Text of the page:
[sarcasm]It's terrible that the government is now trying to protect it's citizens. It's terrible that tapping wires and reading e-mails might save thousands of lifes. How could he do such a preposterous thing?[/sarcasm]

Well, unless actions are taken to protect us, we're all at risk. Instead of sitting back and complaining about it, why not try to find alternate solutions?
mschnell
Have you ever thought that maybe it's safer to just not start wars in the first place? Hmm... terrorists... Are they going to come at us with conventional warfare? No, no, no... The more we upset people around the world the less safe we are...does that not make sense? Terrorists aren't going to drop an army off on our shores. They're going to attack us in ways that are hard to predict...hard to stop. Yes, I think defending ourselves is great, but I don't think a "War on Terrorism" is all that helpful.

1. It says we have the right to define the word "Terrorist" and use that deffinition as a means for starting a war.
2. How can you eliminate a terrorist threat? It's like looking for ants in the grass. Yah we can "squash" a whole lot of them, but they'll never be gone.

I think it would be more helpful if the United States weren't the least per/capita foreign aid provider of the highly developed nations--If we actually apperaed to care for people other than Western Europe, Israel, and ourselves.
Vofman
Exactly! There can be no war, not in this case. The War on Terror cannot be fought at all! This is because of the fact that we are not just fighting an organized group of people, like an army. We are fighting individuals, just everyday folks. You can't fight this war successfully, it's like Vietnam all over again.

Maybe if we stop carpet bombing their countries and telling them we want to help them at the same time, we may make some progress.
Sappho
Vofman wrote:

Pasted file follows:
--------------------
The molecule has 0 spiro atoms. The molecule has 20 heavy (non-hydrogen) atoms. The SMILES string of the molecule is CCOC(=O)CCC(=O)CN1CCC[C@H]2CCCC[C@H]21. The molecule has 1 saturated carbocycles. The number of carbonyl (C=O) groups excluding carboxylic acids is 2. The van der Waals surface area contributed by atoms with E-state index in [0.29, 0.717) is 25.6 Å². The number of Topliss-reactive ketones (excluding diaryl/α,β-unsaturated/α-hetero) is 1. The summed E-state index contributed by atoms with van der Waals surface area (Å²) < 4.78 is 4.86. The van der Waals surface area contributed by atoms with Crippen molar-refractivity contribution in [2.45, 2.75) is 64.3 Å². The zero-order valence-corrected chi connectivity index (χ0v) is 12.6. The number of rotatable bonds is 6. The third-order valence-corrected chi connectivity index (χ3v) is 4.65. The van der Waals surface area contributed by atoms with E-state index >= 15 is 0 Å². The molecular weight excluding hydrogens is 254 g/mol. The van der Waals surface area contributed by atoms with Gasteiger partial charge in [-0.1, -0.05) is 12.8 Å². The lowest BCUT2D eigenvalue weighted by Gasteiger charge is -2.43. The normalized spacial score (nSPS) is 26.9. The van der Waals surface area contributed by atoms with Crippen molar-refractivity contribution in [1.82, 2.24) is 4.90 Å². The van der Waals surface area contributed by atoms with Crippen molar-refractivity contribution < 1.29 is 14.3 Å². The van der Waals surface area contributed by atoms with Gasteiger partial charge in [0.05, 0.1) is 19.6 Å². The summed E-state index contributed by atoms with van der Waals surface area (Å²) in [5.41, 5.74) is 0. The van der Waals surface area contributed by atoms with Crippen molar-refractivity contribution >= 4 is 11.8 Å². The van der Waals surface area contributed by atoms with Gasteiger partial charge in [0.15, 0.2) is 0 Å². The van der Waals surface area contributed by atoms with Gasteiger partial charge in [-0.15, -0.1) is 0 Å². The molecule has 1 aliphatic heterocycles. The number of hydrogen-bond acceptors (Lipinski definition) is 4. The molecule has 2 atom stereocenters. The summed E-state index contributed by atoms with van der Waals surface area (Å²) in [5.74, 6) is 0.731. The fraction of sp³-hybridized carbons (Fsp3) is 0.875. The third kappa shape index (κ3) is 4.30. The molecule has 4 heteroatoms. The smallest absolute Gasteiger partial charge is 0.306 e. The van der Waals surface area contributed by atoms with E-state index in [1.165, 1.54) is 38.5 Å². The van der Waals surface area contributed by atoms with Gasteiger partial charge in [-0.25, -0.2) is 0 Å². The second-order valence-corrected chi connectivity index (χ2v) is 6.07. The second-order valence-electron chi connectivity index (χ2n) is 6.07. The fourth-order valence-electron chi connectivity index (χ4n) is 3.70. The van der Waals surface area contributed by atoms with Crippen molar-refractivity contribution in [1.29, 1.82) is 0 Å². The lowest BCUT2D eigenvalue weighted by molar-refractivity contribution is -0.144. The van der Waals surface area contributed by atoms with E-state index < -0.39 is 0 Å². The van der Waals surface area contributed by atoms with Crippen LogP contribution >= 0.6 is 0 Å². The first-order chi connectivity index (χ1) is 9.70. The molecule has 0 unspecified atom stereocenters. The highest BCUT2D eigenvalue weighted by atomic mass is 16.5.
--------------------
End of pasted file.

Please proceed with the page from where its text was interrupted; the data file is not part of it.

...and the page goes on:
Exactly! There can be no war, not in this case. The War on Terror cannot be fought at all! This is because of the fact that we are not just fighting an organized group of people, like an army. We are fighting individuals, just everyday folks. You can't fight this war successfully, it's like Vietnam all over again.

Maybe if we stop carpet bombing their countries and telling them we want to help them at the same time, we may make some progress.


Indeed, thats the problem with terrorism and the all so popular War on Terror, it cant be won those ppl that are decided to give up their lifes for their cause cant be defeated they can be only killed which is impossible to achieve. And whats worse u cant make friends this way only more and more enemies and then in some time u will find urself in a situation asking if it is really u that is the righteous one killing someone who never did anything to u just started to fight couse u killed his family member or anyone close. Rolling Eyes
Lennon
There is something nieve when you go to customs as a foreigner to the US and the only question on terrorism is something like "Are you a terrorist, yes/no" or "Do you intent on terrorist activity during your stay"

But yet the US want's to police the phone-lines of its own citizens to protect them against terrorists.

There should be a clause in the Patriot Act which states that "only in circumstances of suspicion of terrorist agenda's" or something to that line, but whether that is really mentioned or open to any circumstances I don't know, I am not familiar with US legislation. Here in Ireland things are so much better since we've good diplomatic relations.
iridios
mschnell wrote:
Have you ever thought that maybe it's safer to just not start wars in the first place? Hmm... terrorists... Are they going to come at us with conventional warfare? No, no, no... The more we upset people around the world the less safe we are...does that not make sense? Terrorists aren't going to drop an army off on our shores. They're going to attack us in ways that are hard to predict...hard to stop. Yes, I think defending ourselves is great, but I don't think a "War on Terrorism" is all that helpful.


So we won't get attacked if we don't attack them? Ok. Who did we attack to provoke 9/11? Were we at war with any Muslim nation?